It may be said that of this hard lot no one has any reason to complain, because it befalls those only who are outstripped by others, from in. feriority of energy or of prudence. This, even were it true, would be a very small alleviation of the evil. If some Nero or Domitian were to require a hundred persons to run a race for their lives, on condition that the fifteen or twenty who came in hiudmost should be put to death, it voala not be any diminution of the injustice that the strongest or nimblest would, except through some untoward accident, be certain to escape. The misery and the crime would be that any were put to death at all. So in the economy of society; if there be any who suffer physi. cal privation or moral degradation, whose bodily necessities are either not satisfied or satisfied in a manner which only brutish creatures can be content with, this, though not necessarily the crime of society, is pro tanto a failure of the social arrangements. And to assert as a mitigation of the evil that those who thus suffer are the weaker members of the community, morally or physically, is to add insult to misfortune. Is weakness a justification of suffering? Is it not, on the contrary, an irresistible claim upon every human being for protection against suffering? If the minds and feelings of the prosperous were in a right state, would they accept their prosperity if for the sake of it even one person near them was, for any other cause than voluntary fault, excluded from obtaining & desirable existence ?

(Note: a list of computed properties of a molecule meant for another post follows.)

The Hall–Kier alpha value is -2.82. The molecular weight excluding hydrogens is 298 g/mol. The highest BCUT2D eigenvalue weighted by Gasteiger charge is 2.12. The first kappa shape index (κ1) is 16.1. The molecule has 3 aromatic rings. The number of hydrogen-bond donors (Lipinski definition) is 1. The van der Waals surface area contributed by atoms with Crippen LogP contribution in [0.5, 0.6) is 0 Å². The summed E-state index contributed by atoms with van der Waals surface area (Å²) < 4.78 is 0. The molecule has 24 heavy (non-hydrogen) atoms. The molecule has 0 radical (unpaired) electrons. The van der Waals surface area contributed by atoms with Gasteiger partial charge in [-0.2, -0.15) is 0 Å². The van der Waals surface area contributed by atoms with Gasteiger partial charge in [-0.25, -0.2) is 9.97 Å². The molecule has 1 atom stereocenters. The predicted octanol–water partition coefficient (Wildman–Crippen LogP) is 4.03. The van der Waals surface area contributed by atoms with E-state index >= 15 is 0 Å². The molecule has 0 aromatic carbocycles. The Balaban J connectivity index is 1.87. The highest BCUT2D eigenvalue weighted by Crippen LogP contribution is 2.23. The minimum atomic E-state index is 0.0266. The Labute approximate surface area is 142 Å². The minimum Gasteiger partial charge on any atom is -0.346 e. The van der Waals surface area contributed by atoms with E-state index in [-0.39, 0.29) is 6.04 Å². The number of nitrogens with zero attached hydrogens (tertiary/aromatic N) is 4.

One thing there is, which if it could be affirmed truly, would relieve social institutions from any share in the responsibility of these evils. Since the human race has no means of enjoyable existence, or of existence at all, but what it derives from its own labour and abstinence, there would be no ground for complaint against society if every one who Was willing to undergo a fair share of this labour and abstinence could attain a fair share of the fruits. But is this the fact? Is it not the reverse of the fact? The reward, instead of being proportioned to the labour and abstinence of the individual, is almost in an inverse ratio to it; those who receive the least, labour and abstain the most. Even the idle, reckless, and ill-conducted poor, those who are said with most jus: tice to have themselves to blame for their condition, often undergo much more and severer labour, not only than those who are born to pecuniary independence, but than almost any of the more highly remunerated of those who earn their subsistence; and even the inadequate self-control exeraised by the industrious poor costs them more sacrifice and more effort than is almost ever required from the more favoured members of society. The very idea of distributive justice, or of any proportionality between success and merit, or between success and exertion, is in the present state of society so manifestly chimerical as to be relegated to the regions of romance. It is true that the lot of individuals is not wholly independent of their virtue and intelligence; these do really tell in their favour, but far less than many other things in which there is no merit at all. The most powerful of all the determining circumstances is birth. The great majority are what they were born to be. Some are born rich without work, others are born to a position in which they can become rich by work, the great majority are born to hard work and poverty throughout life, numbers to indigence. Next to birth the chief cause of mccess in life is accident and opportunity. When a person not born to riches suoceeds in acquiring them, his own industry and dexterity have generally contributed to the result: but industry and dexterity would